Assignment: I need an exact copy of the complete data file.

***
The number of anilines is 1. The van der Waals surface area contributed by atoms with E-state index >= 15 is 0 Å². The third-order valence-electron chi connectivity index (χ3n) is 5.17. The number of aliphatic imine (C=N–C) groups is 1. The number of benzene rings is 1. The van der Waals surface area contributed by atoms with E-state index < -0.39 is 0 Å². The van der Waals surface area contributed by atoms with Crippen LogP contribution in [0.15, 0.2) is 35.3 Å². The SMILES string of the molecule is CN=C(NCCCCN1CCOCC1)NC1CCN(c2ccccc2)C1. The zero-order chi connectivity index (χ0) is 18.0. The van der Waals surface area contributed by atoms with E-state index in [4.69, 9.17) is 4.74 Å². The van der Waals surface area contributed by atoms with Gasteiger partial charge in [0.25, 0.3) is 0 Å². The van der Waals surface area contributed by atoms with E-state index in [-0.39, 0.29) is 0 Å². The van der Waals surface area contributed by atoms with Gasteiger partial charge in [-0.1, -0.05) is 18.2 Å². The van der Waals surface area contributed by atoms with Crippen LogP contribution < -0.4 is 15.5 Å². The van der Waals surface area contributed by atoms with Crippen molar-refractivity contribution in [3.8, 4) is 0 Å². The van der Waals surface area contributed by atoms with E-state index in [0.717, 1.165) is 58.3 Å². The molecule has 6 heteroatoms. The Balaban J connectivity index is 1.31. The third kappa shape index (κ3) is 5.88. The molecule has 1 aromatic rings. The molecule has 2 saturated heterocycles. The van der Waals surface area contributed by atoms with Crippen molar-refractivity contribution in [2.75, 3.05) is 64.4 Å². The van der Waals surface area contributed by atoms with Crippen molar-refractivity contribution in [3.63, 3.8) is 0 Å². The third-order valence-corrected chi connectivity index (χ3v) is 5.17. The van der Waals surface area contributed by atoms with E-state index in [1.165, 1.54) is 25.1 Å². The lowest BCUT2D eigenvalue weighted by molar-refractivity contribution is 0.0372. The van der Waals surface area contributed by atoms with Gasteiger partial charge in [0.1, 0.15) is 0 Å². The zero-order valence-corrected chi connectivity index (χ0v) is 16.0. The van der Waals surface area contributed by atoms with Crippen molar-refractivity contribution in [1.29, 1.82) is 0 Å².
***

The number of anilines is 1. The van der Waals surface area contributed by atoms with E-state index >= 15 is 0 Å². The third-order valence-electron chi connectivity index (χ3n) is 5.17. The number of aliphatic imine (C=N–C) groups is 1. The number of benzene rings is 1. The van der Waals surface area contributed by atoms with E-state index < -0.39 is 0 Å². The van der Waals surface area contributed by atoms with Crippen LogP contribution in [0.15, 0.2) is 35.3 Å². The SMILES string of the molecule is CN=C(NCCCCN1CCOCC1)NC1CCN(c2ccccc2)C1. The zero-order chi connectivity index (χ0) is 18.0. The van der Waals surface area contributed by atoms with E-state index in [4.69, 9.17) is 4.74 Å². The van der Waals surface area contributed by atoms with Gasteiger partial charge in [0.25, 0.3) is 0 Å². The van der Waals surface area contributed by atoms with E-state index in [-0.39, 0.29) is 0 Å². The van der Waals surface area contributed by atoms with Gasteiger partial charge in [-0.1, -0.05) is 18.2 Å². The van der Waals surface area contributed by atoms with Crippen LogP contribution < -0.4 is 15.5 Å². The van der Waals surface area contributed by atoms with Crippen molar-refractivity contribution in [3.8, 4) is 0 Å². The van der Waals surface area contributed by atoms with E-state index in [0.717, 1.165) is 58.3 Å². The molecule has 6 heteroatoms. The Balaban J connectivity index is 1.31. The third kappa shape index (κ3) is 5.88. The molecule has 1 aromatic rings. The molecule has 2 saturated heterocycles. The van der Waals surface area contributed by atoms with Crippen molar-refractivity contribution in [2.75, 3.05) is 64.4 Å². The van der Waals surface area contributed by atoms with Crippen molar-refractivity contribution in [3.63, 3.8) is 0 Å². The third-order valence-corrected chi connectivity index (χ3v) is 5.17. The van der Waals surface area contributed by atoms with E-state index in [1.165, 1.54) is 25.1 Å². The lowest BCUT2D eigenvalue weighted by molar-refractivity contribution is 0.0372. The van der Waals surface area contributed by atoms with Gasteiger partial charge in [0.1, 0.15) is 0 Å². The zero-order valence-corrected chi connectivity index (χ0v) is 16.0. The van der Waals surface area contributed by atoms with Crippen molar-refractivity contribution in [1.29, 1.82) is 0 Å².